14. From this provision, it is clear that wherever legislature wanted to provide protection to the tenants even after passing a decree for eviction, legislature has specifically made provision that he shall be accommodated in the newly constructed building or in new floor or floors in the existing building or in the existing building itself after it is repaired. However, no such provision is made if decree of eviction is passed under Section 16(1)(g) or under Section 16(1)(k). As noted above the learned Appellate Court observed that under Section 16(1) of Bombay Rent Act the tenant has a remedy and can claim possession in newly constructed building or in the proposed building and hence, the right of alternative accommodation which is given by the legislature cannot be taken away. However, the learned Appellate Court also opined that such right given by the legislature cannot be taken away merely because building is demolished by the Municipal Corporation. He further observed that object of Section 16(1)(k) is to save the public and occupant of the building from danger, but it is nowhere stated in the Act that when in such circumstances building is demolished, tenant has no right to claim tenancy. If the observations of the learned Appellate Court are accepted, the Court will have to read something in the statute, which is not there. It is the settled principle of interpretation of statutes that the Court has to give plain meaning to the language used by the legislation and only when the language used by the legislature is ambiguous, the Court may try to interpret the same in such a way that it serves and furthers the purpose and object of the legislation. But when there is no such ambiguity, question of reading something in the statute is not permissible. From different provisions contained in Section 16(1)(h), (i) and (j) read with Section 16(6) and Section 17, it is amply clear that wherever the legislature wanted to give protection to the tenant even after passing a decree for eviction, a specific provision in that respect is made in the Act. When no such provision is made under Section 16(1)(g) and under Section 16(1)(k) it must be held that the legislature did not want to give such protection to the tenant after decree of eviction. If the legislature wanted to provide such protection, it would have specifically provided in the Act, as it is done in case of eviction under Section 16(1)(h),(i) and (j). As no such protection is given to the tenant against whom decree of eviction is passed under Section 16(1)(g) and (k), the Court cannot presume existence of such provision nor it can hold that such provision should be read in the statute. Any such attempt on the part of the Court would amount to modifying provisions of law or amending and adding something t44o the statutes.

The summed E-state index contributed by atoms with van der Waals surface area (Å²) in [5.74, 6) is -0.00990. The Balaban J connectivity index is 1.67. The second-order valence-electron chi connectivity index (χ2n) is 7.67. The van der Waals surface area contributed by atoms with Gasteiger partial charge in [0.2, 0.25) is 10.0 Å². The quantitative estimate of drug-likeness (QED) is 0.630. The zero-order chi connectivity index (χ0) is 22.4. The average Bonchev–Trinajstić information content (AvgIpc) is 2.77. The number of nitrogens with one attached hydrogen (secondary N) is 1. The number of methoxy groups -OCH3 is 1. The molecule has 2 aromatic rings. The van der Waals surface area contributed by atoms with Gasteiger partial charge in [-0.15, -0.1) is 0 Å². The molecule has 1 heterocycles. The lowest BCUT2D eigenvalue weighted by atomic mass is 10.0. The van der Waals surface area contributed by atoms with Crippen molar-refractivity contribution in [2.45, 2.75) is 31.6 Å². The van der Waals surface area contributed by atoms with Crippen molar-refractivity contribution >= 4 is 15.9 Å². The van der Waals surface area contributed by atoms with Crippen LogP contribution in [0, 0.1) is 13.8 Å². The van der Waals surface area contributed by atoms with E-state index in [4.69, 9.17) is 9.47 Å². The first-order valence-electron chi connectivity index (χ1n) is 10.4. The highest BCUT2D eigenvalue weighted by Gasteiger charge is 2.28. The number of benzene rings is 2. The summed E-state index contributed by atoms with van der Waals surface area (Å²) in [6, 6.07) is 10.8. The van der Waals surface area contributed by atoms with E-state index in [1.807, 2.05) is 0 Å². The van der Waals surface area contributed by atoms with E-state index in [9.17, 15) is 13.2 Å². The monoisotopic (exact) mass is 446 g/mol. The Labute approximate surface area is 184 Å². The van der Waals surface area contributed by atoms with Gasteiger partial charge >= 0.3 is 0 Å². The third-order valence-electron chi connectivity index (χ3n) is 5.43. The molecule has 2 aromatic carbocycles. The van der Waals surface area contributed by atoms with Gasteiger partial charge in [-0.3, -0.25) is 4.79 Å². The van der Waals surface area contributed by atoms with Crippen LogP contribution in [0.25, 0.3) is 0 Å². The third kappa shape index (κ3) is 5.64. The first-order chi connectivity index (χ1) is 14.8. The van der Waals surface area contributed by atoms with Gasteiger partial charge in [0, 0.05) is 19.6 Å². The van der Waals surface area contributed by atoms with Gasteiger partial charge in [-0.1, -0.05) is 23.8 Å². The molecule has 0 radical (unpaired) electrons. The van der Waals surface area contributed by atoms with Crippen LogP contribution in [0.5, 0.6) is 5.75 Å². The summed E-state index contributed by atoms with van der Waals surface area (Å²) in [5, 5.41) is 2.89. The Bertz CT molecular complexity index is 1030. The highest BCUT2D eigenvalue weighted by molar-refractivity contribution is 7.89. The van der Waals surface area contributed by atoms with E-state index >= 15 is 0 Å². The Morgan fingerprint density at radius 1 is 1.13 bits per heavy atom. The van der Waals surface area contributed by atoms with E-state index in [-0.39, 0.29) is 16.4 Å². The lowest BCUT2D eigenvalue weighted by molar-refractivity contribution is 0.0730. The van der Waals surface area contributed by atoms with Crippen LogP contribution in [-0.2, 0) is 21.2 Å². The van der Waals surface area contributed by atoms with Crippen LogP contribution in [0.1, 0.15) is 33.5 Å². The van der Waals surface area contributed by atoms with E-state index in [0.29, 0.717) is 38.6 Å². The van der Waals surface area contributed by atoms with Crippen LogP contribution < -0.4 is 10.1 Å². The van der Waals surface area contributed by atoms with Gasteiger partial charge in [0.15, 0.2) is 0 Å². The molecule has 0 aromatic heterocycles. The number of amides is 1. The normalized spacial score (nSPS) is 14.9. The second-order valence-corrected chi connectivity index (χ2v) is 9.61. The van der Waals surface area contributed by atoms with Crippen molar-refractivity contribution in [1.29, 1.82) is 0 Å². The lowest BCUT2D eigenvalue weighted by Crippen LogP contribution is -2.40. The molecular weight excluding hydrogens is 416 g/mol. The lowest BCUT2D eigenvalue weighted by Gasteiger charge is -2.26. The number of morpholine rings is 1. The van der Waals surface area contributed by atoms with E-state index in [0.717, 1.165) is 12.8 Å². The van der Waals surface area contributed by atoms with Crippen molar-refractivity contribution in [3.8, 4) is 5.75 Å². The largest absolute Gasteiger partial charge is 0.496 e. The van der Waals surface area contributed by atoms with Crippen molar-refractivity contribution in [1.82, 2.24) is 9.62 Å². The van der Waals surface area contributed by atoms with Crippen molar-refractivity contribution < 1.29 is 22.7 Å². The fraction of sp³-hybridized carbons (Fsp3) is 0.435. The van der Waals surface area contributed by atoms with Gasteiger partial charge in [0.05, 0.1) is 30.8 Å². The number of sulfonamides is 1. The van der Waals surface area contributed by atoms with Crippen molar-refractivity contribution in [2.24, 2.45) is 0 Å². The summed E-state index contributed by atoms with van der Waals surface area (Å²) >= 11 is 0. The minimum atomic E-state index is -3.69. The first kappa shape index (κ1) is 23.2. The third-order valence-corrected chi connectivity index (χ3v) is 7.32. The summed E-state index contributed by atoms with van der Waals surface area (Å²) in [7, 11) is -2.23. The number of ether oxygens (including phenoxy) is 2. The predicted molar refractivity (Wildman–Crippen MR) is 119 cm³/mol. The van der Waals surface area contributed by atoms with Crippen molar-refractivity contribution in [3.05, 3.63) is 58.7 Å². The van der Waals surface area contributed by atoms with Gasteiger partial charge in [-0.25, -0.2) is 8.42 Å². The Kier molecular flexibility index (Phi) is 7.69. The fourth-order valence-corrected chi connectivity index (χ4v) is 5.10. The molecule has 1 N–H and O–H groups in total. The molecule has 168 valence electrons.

IN THE HIGH COURT OF BOMBAY

Contempt Petition No. 390 of 2006 and Civil Rev. Appln. No. 131 of 2008

Decided On: 13.02.2008

 Sharadchandra Vasant Chitnis Vs. Neela Ashok Korde and Ors.